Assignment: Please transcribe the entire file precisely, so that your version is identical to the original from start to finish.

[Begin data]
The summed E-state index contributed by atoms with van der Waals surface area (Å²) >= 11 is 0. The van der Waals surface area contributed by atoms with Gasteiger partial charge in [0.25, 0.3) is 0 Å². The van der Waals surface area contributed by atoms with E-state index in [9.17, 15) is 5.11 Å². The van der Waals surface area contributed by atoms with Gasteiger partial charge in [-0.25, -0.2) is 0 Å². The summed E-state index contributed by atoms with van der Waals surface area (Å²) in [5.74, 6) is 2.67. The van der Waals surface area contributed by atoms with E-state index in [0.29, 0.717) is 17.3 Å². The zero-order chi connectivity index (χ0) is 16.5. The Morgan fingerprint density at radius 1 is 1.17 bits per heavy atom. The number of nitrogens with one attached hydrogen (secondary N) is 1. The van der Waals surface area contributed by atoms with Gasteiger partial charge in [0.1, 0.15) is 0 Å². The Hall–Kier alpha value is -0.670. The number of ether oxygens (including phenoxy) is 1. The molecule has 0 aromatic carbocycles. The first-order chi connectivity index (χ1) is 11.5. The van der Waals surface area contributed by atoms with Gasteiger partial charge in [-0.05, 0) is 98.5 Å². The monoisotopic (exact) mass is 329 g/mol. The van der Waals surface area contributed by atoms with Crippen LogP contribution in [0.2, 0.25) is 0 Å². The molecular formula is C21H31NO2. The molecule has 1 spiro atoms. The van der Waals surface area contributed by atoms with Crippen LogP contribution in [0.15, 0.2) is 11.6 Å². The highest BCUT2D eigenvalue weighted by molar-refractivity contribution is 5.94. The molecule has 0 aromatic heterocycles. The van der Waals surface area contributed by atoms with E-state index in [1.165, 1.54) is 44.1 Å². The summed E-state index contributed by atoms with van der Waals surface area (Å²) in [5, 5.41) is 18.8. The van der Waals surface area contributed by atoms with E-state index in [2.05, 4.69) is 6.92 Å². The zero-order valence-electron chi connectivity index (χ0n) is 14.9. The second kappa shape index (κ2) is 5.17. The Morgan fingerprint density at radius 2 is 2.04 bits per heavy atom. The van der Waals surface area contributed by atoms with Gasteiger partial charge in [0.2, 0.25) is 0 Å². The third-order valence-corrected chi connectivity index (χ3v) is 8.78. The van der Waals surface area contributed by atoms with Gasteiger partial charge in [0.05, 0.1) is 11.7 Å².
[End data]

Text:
The summed E-state index contributed by atoms with van der Waals surface area (Å²) >= 11 is 0. The van der Waals surface area contributed by atoms with Gasteiger partial charge in [0.25, 0.3) is 0 Å². The van der Waals surface area contributed by atoms with E-state index in [9.17, 15) is 5.11 Å². The van der Waals surface area contributed by atoms with Gasteiger partial charge in [-0.25, -0.2) is 0 Å². The summed E-state index contributed by atoms with van der Waals surface area (Å²) in [5.74, 6) is 2.67. The van der Waals surface area contributed by atoms with E-state index in [0.29, 0.717) is 17.3 Å². The zero-order chi connectivity index (χ0) is 16.5. The Morgan fingerprint density at radius 1 is 1.17 bits per heavy atom. The number of nitrogens with one attached hydrogen (secondary N) is 1. The van der Waals surface area contributed by atoms with Gasteiger partial charge in [0.1, 0.15) is 0 Å². The Hall–Kier alpha value is -0.670. The number of ether oxygens (including phenoxy) is 1. The molecule has 0 aromatic carbocycles. The first-order chi connectivity index (χ1) is 11.5. The van der Waals surface area contributed by atoms with Gasteiger partial charge in [-0.05, 0) is 98.5 Å². The monoisotopic (exact) mass is 329 g/mol. The van der Waals surface area contributed by atoms with Crippen LogP contribution in [0.2, 0.25) is 0 Å². The molecular formula is C21H31NO2. The molecule has 1 spiro atoms. The van der Waals surface area contributed by atoms with Crippen LogP contribution in [0.15, 0.2) is 11.6 Å². The highest BCUT2D eigenvalue weighted by molar-refractivity contribution is 5.94. The molecule has 0 aromatic heterocycles. The van der Waals surface area contributed by atoms with E-state index in [1.165, 1.54) is 44.1 Å². The summed E-state index contributed by atoms with van der Waals surface area (Å²) in [5, 5.41) is 18.8. The van der Waals surface area contributed by atoms with E-state index in [2.05, 4.69) is 6.92 Å². The zero-order valence-electron chi connectivity index (χ0n) is 14.9. The second kappa shape index (κ2) is 5.17. The Morgan fingerprint density at radius 2 is 2.04 bits per heavy atom. The van der Waals surface area contributed by atoms with Gasteiger partial charge in [0.2, 0.25) is 0 Å². The third-order valence-corrected chi connectivity index (χ3v) is 8.78. The van der Waals surface area contributed by atoms with Gasteiger partial charge in [0.05, 0.1) is 11.7 Å².